A New York SAT tutor who charges $1,500 an hour says college admissions have become an 'arms race'
Written by Malek

By Abby Jackson

Gaining acceptance into selective colleges seems harder today than ever before. Acceptance rates at top schools decline almost every year, and former admissions officers at Ivy League schools say the competition is at an all-time high. Anthony-James Green, a New York City-based SAT and ACT tutor, agrees. "It's become a little bit of an arms race," Green told Business Insider. Green experiences firsthand the lengths to which families will go to improve their students' scores. His $1,500-an-hour price tag may seem hefty, but to the families who want to see significant improvement in test scores, it's worth the cost.

"My average ACT students usually goes up by around 7 points, and on the old SAT they were going up around 420, 430 points," he said. On the new SAT, Green said, his students average 310- to 320-point increases. The Columbia University grad works exclusively over Skype, and he attracts families from all over the US. Students on average spend about 20 to 30 hours with him. He acknowledged that the inching up of test scores related to test prep may have a potentially damaging impact on students who don't pay for additional SAT support.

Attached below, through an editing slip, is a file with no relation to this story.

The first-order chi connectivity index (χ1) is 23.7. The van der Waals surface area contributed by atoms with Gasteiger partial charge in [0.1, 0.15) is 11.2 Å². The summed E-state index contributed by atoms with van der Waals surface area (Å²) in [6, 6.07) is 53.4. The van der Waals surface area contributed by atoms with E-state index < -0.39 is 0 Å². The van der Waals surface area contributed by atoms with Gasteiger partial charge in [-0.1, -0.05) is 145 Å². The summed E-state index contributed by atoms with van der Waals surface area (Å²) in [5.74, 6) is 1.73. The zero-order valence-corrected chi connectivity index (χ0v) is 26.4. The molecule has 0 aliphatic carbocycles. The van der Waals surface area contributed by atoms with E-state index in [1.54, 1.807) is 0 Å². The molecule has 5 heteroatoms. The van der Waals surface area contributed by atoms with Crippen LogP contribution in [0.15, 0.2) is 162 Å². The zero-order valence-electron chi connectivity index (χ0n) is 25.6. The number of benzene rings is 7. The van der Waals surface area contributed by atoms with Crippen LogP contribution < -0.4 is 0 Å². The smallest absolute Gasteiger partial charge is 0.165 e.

"It creates this weird spread where there is a very small portion of people who are extremely well prepped and the vast majority who still aren't," Green said. "The problem of course is that because it is graded on a scale it throws off results in a really disproportionate and devastating way."

But for families who cannot afford his price — and he says he will work only with families for whom his rate doesn't cause a financial burden — Green offers some hopeful advice.

Standardized test scores are not a function of your intelligence, Green said. Instead, it's just time and consistent effort. If you begin working your freshman year of high school, he says, you won't need to cram with a test-prep tutor in your junior year to get a high score.

"The trick is begin really early — and I recommend freshman year — but then keep it to 20 minutes a day," he said. "That's really all it takes."